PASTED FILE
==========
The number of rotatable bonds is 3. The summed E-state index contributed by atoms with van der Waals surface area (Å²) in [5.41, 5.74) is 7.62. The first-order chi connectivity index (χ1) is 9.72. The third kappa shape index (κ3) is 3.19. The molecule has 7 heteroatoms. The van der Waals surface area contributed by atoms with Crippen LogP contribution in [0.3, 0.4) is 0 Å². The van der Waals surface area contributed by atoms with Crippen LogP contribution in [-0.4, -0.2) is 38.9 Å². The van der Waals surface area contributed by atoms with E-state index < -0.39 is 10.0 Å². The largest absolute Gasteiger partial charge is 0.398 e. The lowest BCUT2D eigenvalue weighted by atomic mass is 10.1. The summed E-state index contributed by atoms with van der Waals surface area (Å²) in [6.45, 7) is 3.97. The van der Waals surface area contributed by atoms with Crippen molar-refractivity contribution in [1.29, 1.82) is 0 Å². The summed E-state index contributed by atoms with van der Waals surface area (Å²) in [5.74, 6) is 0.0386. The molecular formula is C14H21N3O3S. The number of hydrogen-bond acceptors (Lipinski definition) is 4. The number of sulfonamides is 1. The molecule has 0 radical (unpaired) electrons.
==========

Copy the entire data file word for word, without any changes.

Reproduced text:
The number of rotatable bonds is 3. The summed E-state index contributed by atoms with van der Waals surface area (Å²) in [5.41, 5.74) is 7.62. The first-order chi connectivity index (χ1) is 9.72. The third kappa shape index (κ3) is 3.19. The molecule has 7 heteroatoms. The van der Waals surface area contributed by atoms with Crippen LogP contribution in [0.3, 0.4) is 0 Å². The van der Waals surface area contributed by atoms with Crippen LogP contribution in [-0.4, -0.2) is 38.9 Å². The van der Waals surface area contributed by atoms with E-state index < -0.39 is 10.0 Å². The largest absolute Gasteiger partial charge is 0.398 e. The lowest BCUT2D eigenvalue weighted by atomic mass is 10.1. The summed E-state index contributed by atoms with van der Waals surface area (Å²) in [6.45, 7) is 3.97. The van der Waals surface area contributed by atoms with Crippen molar-refractivity contribution in [1.29, 1.82) is 0 Å². The summed E-state index contributed by atoms with van der Waals surface area (Å²) in [5.74, 6) is 0.0386. The molecular formula is C14H21N3O3S. The number of hydrogen-bond acceptors (Lipinski definition) is 4. The number of sulfonamides is 1. The molecule has 0 radical (unpaired) electrons.